This is a thing that is easy to profess, but hard, bitterly hard, to do. The faults and follies of human nature are apparent. The unlovely and contemptible and offensive qualities of many people thrust themselves sharply upon our notice and repel us. We are tempted to shrink back, wounded and disappointed, and to relapse into a life that is governed by disgusts. If we dwell in the atmosphere of a Christless world, if we read only those newspapers which chronicle the crimes and meannesses of men, or those realistic novels which deal with the secret vices and corruptions of humanity, and fill our souls with the unspoken conviction that virtue is an old-fashioned dream, and that there is no man good, no woman pure, I do not see how we can help despising and hating mankind. Who shall deliver us from this spirit of bitterness? Who shall lead us out of this heavy, fetid air of the lazar-house and the morgue?

None but Christ. If we will go with Him, He will teach us not to hate our fellow men for what they are, but to love them for what they may become. He will teach us to look, not for the evil which is manifest, but for the good which is hidden. He will teach us not to despair, but to hope, even for the most degraded of mankind. And so, perchance, as we keep company with Him, we shall learn the secret of that divine charity which fills the heart with peace and joy and quiet strength. We shall learn to do good unto all men as we have opportunity, not for the sake of gratitude or reward, but because they are the children of our Father and the brethren of our Savior. We shall learn the meaning of that blest death on Calvary, and be willing to give ourselves as a sacrifice for others, knowing that he that turneth a sinner from the error of his ways shall save a soul from death and cover a multitude of sins.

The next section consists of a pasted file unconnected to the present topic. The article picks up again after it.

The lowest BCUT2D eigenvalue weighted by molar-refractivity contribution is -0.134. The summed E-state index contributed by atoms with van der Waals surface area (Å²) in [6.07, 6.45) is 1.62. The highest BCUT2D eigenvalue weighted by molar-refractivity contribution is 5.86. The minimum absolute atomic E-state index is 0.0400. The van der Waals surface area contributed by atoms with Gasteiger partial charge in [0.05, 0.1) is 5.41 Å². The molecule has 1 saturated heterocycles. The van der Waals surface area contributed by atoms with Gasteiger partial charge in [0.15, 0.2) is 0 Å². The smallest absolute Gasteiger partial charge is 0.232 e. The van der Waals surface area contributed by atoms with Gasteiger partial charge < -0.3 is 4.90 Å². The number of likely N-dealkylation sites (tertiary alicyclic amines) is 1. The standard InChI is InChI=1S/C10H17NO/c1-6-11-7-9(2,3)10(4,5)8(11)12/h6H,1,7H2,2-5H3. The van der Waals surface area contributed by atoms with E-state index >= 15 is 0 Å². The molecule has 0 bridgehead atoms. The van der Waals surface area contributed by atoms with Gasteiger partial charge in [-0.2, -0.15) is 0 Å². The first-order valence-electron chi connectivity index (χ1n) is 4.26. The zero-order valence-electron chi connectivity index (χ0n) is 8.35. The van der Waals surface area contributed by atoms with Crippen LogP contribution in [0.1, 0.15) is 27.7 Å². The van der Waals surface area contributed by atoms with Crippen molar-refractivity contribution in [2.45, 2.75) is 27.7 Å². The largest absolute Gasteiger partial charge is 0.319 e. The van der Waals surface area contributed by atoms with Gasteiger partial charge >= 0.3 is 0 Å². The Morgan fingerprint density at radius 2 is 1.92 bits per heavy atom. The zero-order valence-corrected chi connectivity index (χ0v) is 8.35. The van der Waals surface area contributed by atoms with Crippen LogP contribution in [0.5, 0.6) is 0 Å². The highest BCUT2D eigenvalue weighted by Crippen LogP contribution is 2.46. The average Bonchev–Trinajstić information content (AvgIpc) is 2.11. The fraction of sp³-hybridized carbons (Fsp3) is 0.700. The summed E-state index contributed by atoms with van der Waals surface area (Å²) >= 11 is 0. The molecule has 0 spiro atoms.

(3) Finally, we need to accept and believe Christ's doctrine of the meaning of manhood in order that it may lead us personally to God and a higher life.